Are buyers ready to plunk cash on vacation homes?

A country club developer is targeting Sri Lankans overseas interested in a second home and diversifying real estate portfolios

Vacation homes in a rural, country club setting attract interest from wealthy people living in cities and other countries. “Typically, those who have a property that’s part of a country club already own other properties. In fact, they are looking for ways to spend their time more meaningfully, to live better and healthier, while diversifying their real estate portfolio,” says Jeevan William, managing director of Granite Capital, the company constructing Catalina, the island’s first-ever residential country club.

Twenty one single-storey villas are being constructed on six acres at Koggala, a laid-back resort town where a lagoon is the main draw. Each villa sits on 20 perches and costs US$ 312,000 or Rs50 million upwards. Construction is expected to be completed by end 2019 but could vary depending on how fast the homes are sold. The development’s investors are funding construction of the project that includes a small golf course, tennis courts, clubhouse and a restaurant. “Residential country clubs have facilities similar to those at condos. This is a hybrid that is rare to find anywhere else,” notes William.

Residents will probably visit the villa during weekends or holidays, so it can be let out the rest of the time to generate some rental income.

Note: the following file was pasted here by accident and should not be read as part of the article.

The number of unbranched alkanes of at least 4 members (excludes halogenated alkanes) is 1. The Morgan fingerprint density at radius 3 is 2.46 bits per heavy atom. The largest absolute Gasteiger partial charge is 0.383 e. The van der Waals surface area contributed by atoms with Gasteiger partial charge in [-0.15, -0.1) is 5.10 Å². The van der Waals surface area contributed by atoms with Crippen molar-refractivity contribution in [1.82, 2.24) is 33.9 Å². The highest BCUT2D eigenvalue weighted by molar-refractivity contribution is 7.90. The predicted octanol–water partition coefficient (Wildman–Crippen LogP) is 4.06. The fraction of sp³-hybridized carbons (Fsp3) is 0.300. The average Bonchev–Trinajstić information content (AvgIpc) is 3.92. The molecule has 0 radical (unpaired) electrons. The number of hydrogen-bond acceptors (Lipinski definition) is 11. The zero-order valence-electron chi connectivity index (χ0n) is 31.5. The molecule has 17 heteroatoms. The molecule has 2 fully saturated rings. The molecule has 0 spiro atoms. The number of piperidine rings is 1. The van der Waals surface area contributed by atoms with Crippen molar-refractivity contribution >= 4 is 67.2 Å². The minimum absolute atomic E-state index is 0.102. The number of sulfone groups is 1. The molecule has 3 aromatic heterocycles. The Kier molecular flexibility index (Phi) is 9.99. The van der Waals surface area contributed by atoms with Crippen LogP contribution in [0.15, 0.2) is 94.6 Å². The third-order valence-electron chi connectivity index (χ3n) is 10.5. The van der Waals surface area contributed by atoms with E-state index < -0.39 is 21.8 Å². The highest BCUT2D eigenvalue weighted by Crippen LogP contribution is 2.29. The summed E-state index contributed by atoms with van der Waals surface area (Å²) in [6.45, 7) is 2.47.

“The average rental for a 2-bedroom villa in the surrounding neighbourhood during a non-peak season is around US$875 a week. It can be 2.5 times higher during peak months, bringing in a yield of 6.5 – 7.5%”, says William.

Country clubs have been popular in middle income Asian countries like Malaysia, Thailand and Indonesia for the last 25 years or so. “Sri Lanka has been underrepresented in the past,” says CharlesPhillpot, th e sales and marketing director at Sotheby’s International Realty which will market the project. Three of the 21 villas have been reserved by Sri Lankans residing overseas. “Successful professionals with established careers, in their mid to late forties and upwards have the wealth to contemplate this type of investment. However, liberalising regulations by providing resident visas, etc., will increase foreign direct investments into the country,” concludes William.